. we encourage the attorney general to retire the use of these threat assessments, but at the very first step, you can ask the fbi to do more vigorous reporting on you, even if it is in camera. retraining is essential. remember, all the folks that got that lovely little chart showing how the arab mind is a cluster mind, and i'm quoting verbatim. is a cluster thinker while the western mind tends to be a linear thinker. they were trained on this. so until we retrain them and tell them that that's not the case, was never the case, they're going to continue to do those activities. and so i think retraining is essential, and probing into the assessments and how those assessments are used particularly in a muslim context would be a place of important focus. >> thank you. thank you, mr. chairman. i notice you're back. so you already took the gavel. didn't you? thank you all. thank you. >> senator kuntz. >> thank you, chairman durbin. thank you for calling this hearing for your long and passionate and vigilant advocacy for civil rights and for your real leadership in this area for this leg
, if i have a pre-existing condition, i'll just live with that. i won't use any 4e8th care funds or do anything about that. >> a lot out there, who wants to go first. >> i can address some of them. if you don't think the health care system is broken, that's certainly a fair opinion to have. i don't think a lot of americans would share that opinion. by broken i don't mine nonfunctioning at all. there's a lot of changes we could make to make it work better. i think a lot of americans think it should be a lot better than it currently is. it does start at $95, but it escalates rapidly within two years it will be $695 or 2 and a half percent your income up to a cap. we can start talking about real money there. that's separate from the new tax on investment income and cadillac plans, all together about $800 billion of taxes. it's not chump change. >> the u.s. health care system is phenomenal in certain regards. it can do enormously beneficial things for people. i'm going to stick with broken for reasons joe says. if you look at particular pieces, it costs too much, but you can look at other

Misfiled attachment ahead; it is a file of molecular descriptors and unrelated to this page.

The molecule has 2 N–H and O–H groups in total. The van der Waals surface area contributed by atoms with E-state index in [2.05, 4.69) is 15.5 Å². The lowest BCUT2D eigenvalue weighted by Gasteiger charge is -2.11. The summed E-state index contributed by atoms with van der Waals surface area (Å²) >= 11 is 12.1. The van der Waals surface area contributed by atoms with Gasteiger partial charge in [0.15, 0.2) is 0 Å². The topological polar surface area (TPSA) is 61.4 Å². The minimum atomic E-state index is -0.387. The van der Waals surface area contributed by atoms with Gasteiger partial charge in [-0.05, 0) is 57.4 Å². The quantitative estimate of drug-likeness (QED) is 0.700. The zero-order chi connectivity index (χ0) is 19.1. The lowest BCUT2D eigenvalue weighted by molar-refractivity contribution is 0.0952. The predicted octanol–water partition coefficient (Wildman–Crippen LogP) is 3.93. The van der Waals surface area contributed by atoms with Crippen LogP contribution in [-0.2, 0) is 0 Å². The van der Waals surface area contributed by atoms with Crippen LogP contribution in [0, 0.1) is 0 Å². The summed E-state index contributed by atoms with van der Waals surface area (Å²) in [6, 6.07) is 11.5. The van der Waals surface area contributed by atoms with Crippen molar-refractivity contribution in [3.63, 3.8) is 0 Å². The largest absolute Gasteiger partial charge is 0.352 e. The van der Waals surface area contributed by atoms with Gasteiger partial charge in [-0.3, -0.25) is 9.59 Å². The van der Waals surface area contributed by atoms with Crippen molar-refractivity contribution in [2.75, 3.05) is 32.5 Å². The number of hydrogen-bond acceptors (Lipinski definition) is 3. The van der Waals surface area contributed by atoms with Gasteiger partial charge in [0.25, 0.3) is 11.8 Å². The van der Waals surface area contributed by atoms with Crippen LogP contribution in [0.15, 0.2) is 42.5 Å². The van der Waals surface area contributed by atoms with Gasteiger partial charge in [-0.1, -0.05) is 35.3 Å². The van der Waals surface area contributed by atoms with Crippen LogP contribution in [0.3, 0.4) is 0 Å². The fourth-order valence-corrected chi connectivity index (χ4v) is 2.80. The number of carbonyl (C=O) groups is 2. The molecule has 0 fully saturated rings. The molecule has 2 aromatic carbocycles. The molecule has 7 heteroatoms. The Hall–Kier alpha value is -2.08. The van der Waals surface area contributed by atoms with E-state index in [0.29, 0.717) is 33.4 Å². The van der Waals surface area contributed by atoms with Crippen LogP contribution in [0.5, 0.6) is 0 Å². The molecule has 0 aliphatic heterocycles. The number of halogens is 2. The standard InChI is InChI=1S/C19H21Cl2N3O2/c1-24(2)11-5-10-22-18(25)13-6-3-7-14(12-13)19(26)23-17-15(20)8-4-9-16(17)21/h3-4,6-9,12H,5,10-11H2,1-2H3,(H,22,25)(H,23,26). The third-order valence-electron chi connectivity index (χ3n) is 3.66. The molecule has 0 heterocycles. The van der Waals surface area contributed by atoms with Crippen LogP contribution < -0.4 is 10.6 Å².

talks about how slaves used the u.s. mail to communicate with other slaves and how they planned and executed escapes to canada, mexico and the caribbean. held at penn state university this is an hour and 15 minutes. >> thank you, tony. that was almost ministerial. i feel as if i'm really in church now. okay. it's an honor to be here. thanks for making this possible. it's wonderful to be in penn state in march and see people in shorts. there is something to be said for global warming. let me suggest a couple of things as we start -- before we start rattling on tonight. one is i'm going to set this discussion these series of lectures beginning with the fugitive slave law of 1850. to me the pivotal political event in the decade leading up to the civil war. the fugitive slave law changes the political dynamics of this country in ways that nobody could have anticipated at the time. and at the center of that change in political dynamic are the activities of slaves themselves who run away. so what i am interested in looking at in the series of lectures then is how does the action of th